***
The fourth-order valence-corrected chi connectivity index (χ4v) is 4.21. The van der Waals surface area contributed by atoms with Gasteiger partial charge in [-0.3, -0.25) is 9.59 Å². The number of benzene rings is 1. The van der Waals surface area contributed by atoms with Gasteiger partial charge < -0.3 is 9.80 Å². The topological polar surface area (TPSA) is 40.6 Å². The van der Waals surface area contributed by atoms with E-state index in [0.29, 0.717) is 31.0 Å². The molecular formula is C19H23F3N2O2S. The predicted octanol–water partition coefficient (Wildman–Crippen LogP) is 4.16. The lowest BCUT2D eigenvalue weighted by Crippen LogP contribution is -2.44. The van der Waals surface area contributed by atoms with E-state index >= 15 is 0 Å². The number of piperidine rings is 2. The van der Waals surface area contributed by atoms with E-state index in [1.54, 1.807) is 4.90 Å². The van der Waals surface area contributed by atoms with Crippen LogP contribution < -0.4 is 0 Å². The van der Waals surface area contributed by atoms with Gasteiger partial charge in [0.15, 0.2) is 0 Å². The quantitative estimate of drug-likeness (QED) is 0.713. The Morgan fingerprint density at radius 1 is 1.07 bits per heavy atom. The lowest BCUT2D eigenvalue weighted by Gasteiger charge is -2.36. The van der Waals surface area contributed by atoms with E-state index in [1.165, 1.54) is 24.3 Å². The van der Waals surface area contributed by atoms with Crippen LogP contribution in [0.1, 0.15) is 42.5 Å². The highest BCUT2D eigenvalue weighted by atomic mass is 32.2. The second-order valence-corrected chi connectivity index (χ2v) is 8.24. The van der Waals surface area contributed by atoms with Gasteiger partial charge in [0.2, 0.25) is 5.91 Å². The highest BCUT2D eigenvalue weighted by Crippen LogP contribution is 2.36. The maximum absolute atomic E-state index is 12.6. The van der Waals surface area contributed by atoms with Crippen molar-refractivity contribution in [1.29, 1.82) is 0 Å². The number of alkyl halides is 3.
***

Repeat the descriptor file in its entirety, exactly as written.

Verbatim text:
The fourth-order valence-corrected chi connectivity index (χ4v) is 4.21. The van der Waals surface area contributed by atoms with Gasteiger partial charge in [-0.3, -0.25) is 9.59 Å². The number of benzene rings is 1. The van der Waals surface area contributed by atoms with Gasteiger partial charge < -0.3 is 9.80 Å². The topological polar surface area (TPSA) is 40.6 Å². The van der Waals surface area contributed by atoms with E-state index in [0.29, 0.717) is 31.0 Å². The molecular formula is C19H23F3N2O2S. The predicted octanol–water partition coefficient (Wildman–Crippen LogP) is 4.16. The lowest BCUT2D eigenvalue weighted by Crippen LogP contribution is -2.44. The van der Waals surface area contributed by atoms with E-state index >= 15 is 0 Å². The number of piperidine rings is 2. The van der Waals surface area contributed by atoms with E-state index in [1.54, 1.807) is 4.90 Å². The van der Waals surface area contributed by atoms with Crippen LogP contribution < -0.4 is 0 Å². The van der Waals surface area contributed by atoms with Gasteiger partial charge in [0.15, 0.2) is 0 Å². The quantitative estimate of drug-likeness (QED) is 0.713. The Morgan fingerprint density at radius 1 is 1.07 bits per heavy atom. The lowest BCUT2D eigenvalue weighted by Gasteiger charge is -2.36. The van der Waals surface area contributed by atoms with E-state index in [1.165, 1.54) is 24.3 Å². The van der Waals surface area contributed by atoms with Crippen LogP contribution in [0.1, 0.15) is 42.5 Å². The highest BCUT2D eigenvalue weighted by atomic mass is 32.2. The second-order valence-corrected chi connectivity index (χ2v) is 8.24. The van der Waals surface area contributed by atoms with Gasteiger partial charge in [0.2, 0.25) is 5.91 Å². The highest BCUT2D eigenvalue weighted by Crippen LogP contribution is 2.36. The maximum absolute atomic E-state index is 12.6. The van der Waals surface area contributed by atoms with Crippen molar-refractivity contribution in [1.29, 1.82) is 0 Å². The number of alkyl halides is 3.